This is an incredible band that I hadn't thought abut in years. Radian is an Austrian trio of musicians who play acoustic and electronic instruments. The magic about them is that they play their acoustic instruments so precisely, you'd think this were just another electronic act. Lots of low end bass guitar feedback and buzzing is layered with mechanistic drum kit playing and high frequency synth melodies akin to the Raster Noton family of minimalism. Lots of analog glitches, clicks and cuts, and pastiche. And oh so much quiet, so much that it will remind you of Supersilent. Soul for the soulless machine. Lovely stuff for the funk challenged geeks out there.

Read full review of Tg11 - RADIAN on ©

Hopscotch Festival, Raleigh, NC, 2012

Downtown Raleigh, North Carolina, the financial district, not where one would expect to find avant garde, experimental, punk, psych or metal music. Well, this weekend was different. In the midst of debutante balls, rich girls drunkenly trying to retain their balance while in stilettos, and the machismo of jocks / douchebags galore, was the third year of a fantastic music festival.  

My first experience on Thursday night was to be one of the best shows I'd see all weekend. Jon Mueller's Death Blues was a percussion led trip into primal esoterica. His brooding ritualistic rhythms pounded out a motorik blues you'd expect from a former Table of the Elements artist. Two guitars were laid on tabletops and hammered with sticks, tapping out only the darkest minor melodies. The addition of two female vocalists added to the penitent sackcloth and ashes aesthetic laid down by the low end of the dirgey upright bass. Comparable only to recent Swans in its ferocity, this band pulls no punches.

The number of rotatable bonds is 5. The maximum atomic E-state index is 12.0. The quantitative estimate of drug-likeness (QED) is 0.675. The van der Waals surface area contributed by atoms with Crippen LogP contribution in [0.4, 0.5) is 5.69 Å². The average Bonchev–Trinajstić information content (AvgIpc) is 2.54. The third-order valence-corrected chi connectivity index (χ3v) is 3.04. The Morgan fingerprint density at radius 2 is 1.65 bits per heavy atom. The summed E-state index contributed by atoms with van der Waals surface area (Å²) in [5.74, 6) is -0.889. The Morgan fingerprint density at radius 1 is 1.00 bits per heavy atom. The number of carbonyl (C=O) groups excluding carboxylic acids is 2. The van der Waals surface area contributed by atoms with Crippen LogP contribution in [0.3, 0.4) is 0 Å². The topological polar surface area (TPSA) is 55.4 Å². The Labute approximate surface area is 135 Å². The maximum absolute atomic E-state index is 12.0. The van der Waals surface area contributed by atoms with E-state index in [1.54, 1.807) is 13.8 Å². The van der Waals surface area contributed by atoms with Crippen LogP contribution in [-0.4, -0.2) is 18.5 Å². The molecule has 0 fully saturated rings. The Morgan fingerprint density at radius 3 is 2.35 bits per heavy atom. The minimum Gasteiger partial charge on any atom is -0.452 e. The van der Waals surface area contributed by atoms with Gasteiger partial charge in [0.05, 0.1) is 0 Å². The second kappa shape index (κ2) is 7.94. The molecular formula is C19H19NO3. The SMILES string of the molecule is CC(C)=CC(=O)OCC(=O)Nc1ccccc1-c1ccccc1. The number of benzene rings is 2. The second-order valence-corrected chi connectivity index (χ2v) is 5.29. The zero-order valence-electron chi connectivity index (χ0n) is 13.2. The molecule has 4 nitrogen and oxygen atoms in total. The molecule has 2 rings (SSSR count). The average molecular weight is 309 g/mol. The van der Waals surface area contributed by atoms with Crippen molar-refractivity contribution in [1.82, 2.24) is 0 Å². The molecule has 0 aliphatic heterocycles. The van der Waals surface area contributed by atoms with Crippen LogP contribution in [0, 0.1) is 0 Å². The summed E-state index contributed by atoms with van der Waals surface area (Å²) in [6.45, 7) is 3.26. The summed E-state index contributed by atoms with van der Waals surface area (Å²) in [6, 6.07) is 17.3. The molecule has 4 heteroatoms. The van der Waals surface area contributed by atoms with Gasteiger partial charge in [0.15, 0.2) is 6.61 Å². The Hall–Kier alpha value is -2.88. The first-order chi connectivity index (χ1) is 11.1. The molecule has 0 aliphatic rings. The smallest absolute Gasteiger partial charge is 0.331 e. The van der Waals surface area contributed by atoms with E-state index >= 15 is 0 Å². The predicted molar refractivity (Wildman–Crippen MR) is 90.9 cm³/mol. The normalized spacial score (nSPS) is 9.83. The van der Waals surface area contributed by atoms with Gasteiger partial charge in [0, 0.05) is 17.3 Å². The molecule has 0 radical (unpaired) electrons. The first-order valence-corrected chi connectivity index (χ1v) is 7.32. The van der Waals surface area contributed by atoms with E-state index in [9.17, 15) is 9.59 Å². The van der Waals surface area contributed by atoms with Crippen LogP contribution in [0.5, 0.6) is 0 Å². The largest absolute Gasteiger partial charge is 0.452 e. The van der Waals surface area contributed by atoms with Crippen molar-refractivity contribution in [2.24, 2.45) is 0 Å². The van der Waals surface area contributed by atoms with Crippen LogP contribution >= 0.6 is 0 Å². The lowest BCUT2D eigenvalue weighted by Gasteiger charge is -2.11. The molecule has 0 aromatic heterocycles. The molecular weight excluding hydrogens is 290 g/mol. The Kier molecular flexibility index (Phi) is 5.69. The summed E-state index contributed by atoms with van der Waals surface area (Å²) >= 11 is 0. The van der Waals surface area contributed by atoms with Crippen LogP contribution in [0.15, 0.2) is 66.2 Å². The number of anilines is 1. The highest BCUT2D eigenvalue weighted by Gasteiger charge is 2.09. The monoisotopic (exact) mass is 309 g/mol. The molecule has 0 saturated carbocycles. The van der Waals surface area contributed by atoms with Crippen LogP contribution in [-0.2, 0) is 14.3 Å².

Ordinarily, I would've been disappointed by anything that had to follow an act like that but not when its a master guitar player like Bill Orcutt. The no wave noisenik from Harry Pussy played a gorgeous solo set at the local unitarian church. A half hour of twisted classical /  blues / americana emanated from this restless improviser. 

After that lovely set, I made my way over to see Liars. This proved to be a disappointment, as they were put in a giant auditorium. Boomiest show I've ever heard. It basically sounded as though I were listening to the entire thing while in the bathroom at a stadium. I'm not really sure if the set was good or not. I stayed for a cut from Drums not Dead, and left when it shifted into what felt like a cliche Brooklyn hipster dance party. 

Sadly departing, I hiked over to check out Thee Oh Sees as my closer of the evening. To my surprise, this psychedelic garage punk rock band was actually as tight live as they sound on their records. With punchy, high energy jangly pop, this band lays down nasty, addictive hooks and knows how to entertain a crowd.